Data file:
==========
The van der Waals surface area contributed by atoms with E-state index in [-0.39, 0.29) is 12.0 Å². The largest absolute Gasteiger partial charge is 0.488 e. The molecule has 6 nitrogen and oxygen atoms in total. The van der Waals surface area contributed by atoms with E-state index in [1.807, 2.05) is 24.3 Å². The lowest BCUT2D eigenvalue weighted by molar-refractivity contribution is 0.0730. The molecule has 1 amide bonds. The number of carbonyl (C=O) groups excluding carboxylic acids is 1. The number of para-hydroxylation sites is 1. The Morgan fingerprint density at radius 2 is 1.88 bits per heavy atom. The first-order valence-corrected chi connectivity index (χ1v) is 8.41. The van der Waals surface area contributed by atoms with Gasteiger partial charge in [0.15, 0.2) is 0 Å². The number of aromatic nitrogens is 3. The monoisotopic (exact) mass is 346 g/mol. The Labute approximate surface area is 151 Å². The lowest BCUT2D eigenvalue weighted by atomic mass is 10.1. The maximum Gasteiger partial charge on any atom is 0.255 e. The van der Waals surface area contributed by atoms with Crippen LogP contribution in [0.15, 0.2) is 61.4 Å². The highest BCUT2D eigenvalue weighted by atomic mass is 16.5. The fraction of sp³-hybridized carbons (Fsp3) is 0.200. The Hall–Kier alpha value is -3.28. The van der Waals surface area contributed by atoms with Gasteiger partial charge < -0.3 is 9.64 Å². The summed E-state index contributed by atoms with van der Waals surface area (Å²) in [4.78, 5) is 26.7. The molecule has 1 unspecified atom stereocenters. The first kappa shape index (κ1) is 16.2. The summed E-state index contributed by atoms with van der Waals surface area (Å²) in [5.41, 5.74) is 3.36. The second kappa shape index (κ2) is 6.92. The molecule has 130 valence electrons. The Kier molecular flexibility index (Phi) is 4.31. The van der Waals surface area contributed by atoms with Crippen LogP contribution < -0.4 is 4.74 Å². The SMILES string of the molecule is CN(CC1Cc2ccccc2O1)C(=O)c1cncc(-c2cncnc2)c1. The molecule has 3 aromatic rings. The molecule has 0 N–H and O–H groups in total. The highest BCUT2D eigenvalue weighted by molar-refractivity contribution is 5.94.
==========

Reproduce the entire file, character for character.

The van der Waals surface area contributed by atoms with E-state index in [-0.39, 0.29) is 12.0 Å². The largest absolute Gasteiger partial charge is 0.488 e. The molecule has 6 nitrogen and oxygen atoms in total. The van der Waals surface area contributed by atoms with E-state index in [1.807, 2.05) is 24.3 Å². The lowest BCUT2D eigenvalue weighted by molar-refractivity contribution is 0.0730. The molecule has 1 amide bonds. The number of carbonyl (C=O) groups excluding carboxylic acids is 1. The number of para-hydroxylation sites is 1. The Morgan fingerprint density at radius 2 is 1.88 bits per heavy atom. The first-order valence-corrected chi connectivity index (χ1v) is 8.41. The van der Waals surface area contributed by atoms with Gasteiger partial charge in [0.15, 0.2) is 0 Å². The number of aromatic nitrogens is 3. The monoisotopic (exact) mass is 346 g/mol. The Labute approximate surface area is 151 Å². The lowest BCUT2D eigenvalue weighted by atomic mass is 10.1. The maximum Gasteiger partial charge on any atom is 0.255 e. The van der Waals surface area contributed by atoms with Crippen LogP contribution in [0.15, 0.2) is 61.4 Å². The highest BCUT2D eigenvalue weighted by atomic mass is 16.5. The fraction of sp³-hybridized carbons (Fsp3) is 0.200. The Hall–Kier alpha value is -3.28. The van der Waals surface area contributed by atoms with Gasteiger partial charge < -0.3 is 9.64 Å². The summed E-state index contributed by atoms with van der Waals surface area (Å²) in [4.78, 5) is 26.7. The molecule has 1 unspecified atom stereocenters. The first kappa shape index (κ1) is 16.2. The summed E-state index contributed by atoms with van der Waals surface area (Å²) in [5.41, 5.74) is 3.36. The second kappa shape index (κ2) is 6.92. The molecule has 130 valence electrons. The Kier molecular flexibility index (Phi) is 4.31. The van der Waals surface area contributed by atoms with Crippen LogP contribution < -0.4 is 4.74 Å². The SMILES string of the molecule is CN(CC1Cc2ccccc2O1)C(=O)c1cncc(-c2cncnc2)c1. The molecule has 3 aromatic rings. The molecule has 0 N–H and O–H groups in total. The highest BCUT2D eigenvalue weighted by molar-refractivity contribution is 5.94.